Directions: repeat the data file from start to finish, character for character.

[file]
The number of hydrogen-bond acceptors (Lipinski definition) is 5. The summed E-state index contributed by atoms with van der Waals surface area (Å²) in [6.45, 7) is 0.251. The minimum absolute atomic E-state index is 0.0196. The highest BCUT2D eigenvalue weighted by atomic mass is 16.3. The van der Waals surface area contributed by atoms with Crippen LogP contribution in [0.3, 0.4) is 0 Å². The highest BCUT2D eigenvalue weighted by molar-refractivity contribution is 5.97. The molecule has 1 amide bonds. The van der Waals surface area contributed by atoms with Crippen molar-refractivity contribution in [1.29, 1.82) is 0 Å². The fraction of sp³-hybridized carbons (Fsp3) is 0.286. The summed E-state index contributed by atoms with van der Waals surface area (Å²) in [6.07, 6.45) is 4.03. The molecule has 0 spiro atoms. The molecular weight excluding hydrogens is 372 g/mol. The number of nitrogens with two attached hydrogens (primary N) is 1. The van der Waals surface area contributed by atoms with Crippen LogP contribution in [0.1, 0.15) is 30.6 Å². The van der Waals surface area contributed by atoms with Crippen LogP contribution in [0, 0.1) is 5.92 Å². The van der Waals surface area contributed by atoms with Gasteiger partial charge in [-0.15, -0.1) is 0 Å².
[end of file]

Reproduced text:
The number of hydrogen-bond acceptors (Lipinski definition) is 5. The summed E-state index contributed by atoms with van der Waals surface area (Å²) in [6.45, 7) is 0.251. The minimum absolute atomic E-state index is 0.0196. The highest BCUT2D eigenvalue weighted by atomic mass is 16.3. The van der Waals surface area contributed by atoms with Crippen LogP contribution in [0.3, 0.4) is 0 Å². The highest BCUT2D eigenvalue weighted by molar-refractivity contribution is 5.97. The molecule has 1 amide bonds. The van der Waals surface area contributed by atoms with Crippen molar-refractivity contribution in [1.29, 1.82) is 0 Å². The fraction of sp³-hybridized carbons (Fsp3) is 0.286. The summed E-state index contributed by atoms with van der Waals surface area (Å²) in [6.07, 6.45) is 4.03. The molecule has 0 spiro atoms. The molecular weight excluding hydrogens is 372 g/mol. The number of nitrogens with two attached hydrogens (primary N) is 1. The van der Waals surface area contributed by atoms with Crippen LogP contribution in [0.1, 0.15) is 30.6 Å². The van der Waals surface area contributed by atoms with Crippen LogP contribution in [0, 0.1) is 5.92 Å². The van der Waals surface area contributed by atoms with Gasteiger partial charge in [-0.15, -0.1) is 0 Å².